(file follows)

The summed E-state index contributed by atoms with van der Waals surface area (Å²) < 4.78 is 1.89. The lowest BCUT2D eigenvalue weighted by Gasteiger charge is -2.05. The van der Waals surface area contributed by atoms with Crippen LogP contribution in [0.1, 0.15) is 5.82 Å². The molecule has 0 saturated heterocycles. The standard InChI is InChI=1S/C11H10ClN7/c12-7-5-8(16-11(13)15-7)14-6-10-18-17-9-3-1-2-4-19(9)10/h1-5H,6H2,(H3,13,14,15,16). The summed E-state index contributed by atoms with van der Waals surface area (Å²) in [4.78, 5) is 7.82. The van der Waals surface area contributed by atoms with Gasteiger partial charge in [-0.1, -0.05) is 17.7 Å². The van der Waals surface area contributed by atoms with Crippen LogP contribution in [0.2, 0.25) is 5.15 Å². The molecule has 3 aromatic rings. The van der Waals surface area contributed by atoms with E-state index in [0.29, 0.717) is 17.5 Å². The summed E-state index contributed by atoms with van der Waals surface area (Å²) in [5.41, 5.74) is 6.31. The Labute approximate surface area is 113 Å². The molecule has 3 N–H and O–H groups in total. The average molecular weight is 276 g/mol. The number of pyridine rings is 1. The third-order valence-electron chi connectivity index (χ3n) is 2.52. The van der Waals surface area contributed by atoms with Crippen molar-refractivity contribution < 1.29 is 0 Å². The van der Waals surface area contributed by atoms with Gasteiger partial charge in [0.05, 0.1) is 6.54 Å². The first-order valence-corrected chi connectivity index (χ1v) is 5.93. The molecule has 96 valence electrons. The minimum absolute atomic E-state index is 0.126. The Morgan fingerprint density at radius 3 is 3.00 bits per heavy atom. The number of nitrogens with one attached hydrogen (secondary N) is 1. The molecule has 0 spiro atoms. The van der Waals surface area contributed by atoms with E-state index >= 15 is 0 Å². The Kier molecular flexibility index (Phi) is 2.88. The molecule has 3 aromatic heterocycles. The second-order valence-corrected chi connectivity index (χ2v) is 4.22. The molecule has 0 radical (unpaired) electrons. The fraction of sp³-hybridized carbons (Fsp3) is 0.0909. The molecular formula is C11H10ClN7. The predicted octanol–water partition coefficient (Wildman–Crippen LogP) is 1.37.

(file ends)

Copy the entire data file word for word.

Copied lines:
The summed E-state index contributed by atoms with van der Waals surface area (Å²) < 4.78 is 1.89. The lowest BCUT2D eigenvalue weighted by Gasteiger charge is -2.05. The van der Waals surface area contributed by atoms with Crippen LogP contribution in [0.1, 0.15) is 5.82 Å². The molecule has 0 saturated heterocycles. The standard InChI is InChI=1S/C11H10ClN7/c12-7-5-8(16-11(13)15-7)14-6-10-18-17-9-3-1-2-4-19(9)10/h1-5H,6H2,(H3,13,14,15,16). The summed E-state index contributed by atoms with van der Waals surface area (Å²) in [4.78, 5) is 7.82. The van der Waals surface area contributed by atoms with Gasteiger partial charge in [-0.1, -0.05) is 17.7 Å². The van der Waals surface area contributed by atoms with Crippen LogP contribution in [0.2, 0.25) is 5.15 Å². The molecule has 3 aromatic rings. The van der Waals surface area contributed by atoms with E-state index in [0.29, 0.717) is 17.5 Å². The summed E-state index contributed by atoms with van der Waals surface area (Å²) in [5.41, 5.74) is 6.31. The Labute approximate surface area is 113 Å². The molecule has 3 N–H and O–H groups in total. The average molecular weight is 276 g/mol. The number of pyridine rings is 1. The third-order valence-electron chi connectivity index (χ3n) is 2.52. The van der Waals surface area contributed by atoms with Crippen molar-refractivity contribution < 1.29 is 0 Å². The van der Waals surface area contributed by atoms with Gasteiger partial charge in [0.05, 0.1) is 6.54 Å². The first-order valence-corrected chi connectivity index (χ1v) is 5.93. The molecule has 96 valence electrons. The minimum absolute atomic E-state index is 0.126. The Morgan fingerprint density at radius 3 is 3.00 bits per heavy atom. The number of nitrogens with one attached hydrogen (secondary N) is 1. The molecule has 0 spiro atoms. The van der Waals surface area contributed by atoms with E-state index >= 15 is 0 Å². The Kier molecular flexibility index (Phi) is 2.88. The molecule has 3 aromatic heterocycles. The second-order valence-corrected chi connectivity index (χ2v) is 4.22. The molecule has 0 radical (unpaired) electrons. The fraction of sp³-hybridized carbons (Fsp3) is 0.0909. The molecular formula is C11H10ClN7. The predicted octanol–water partition coefficient (Wildman–Crippen LogP) is 1.37.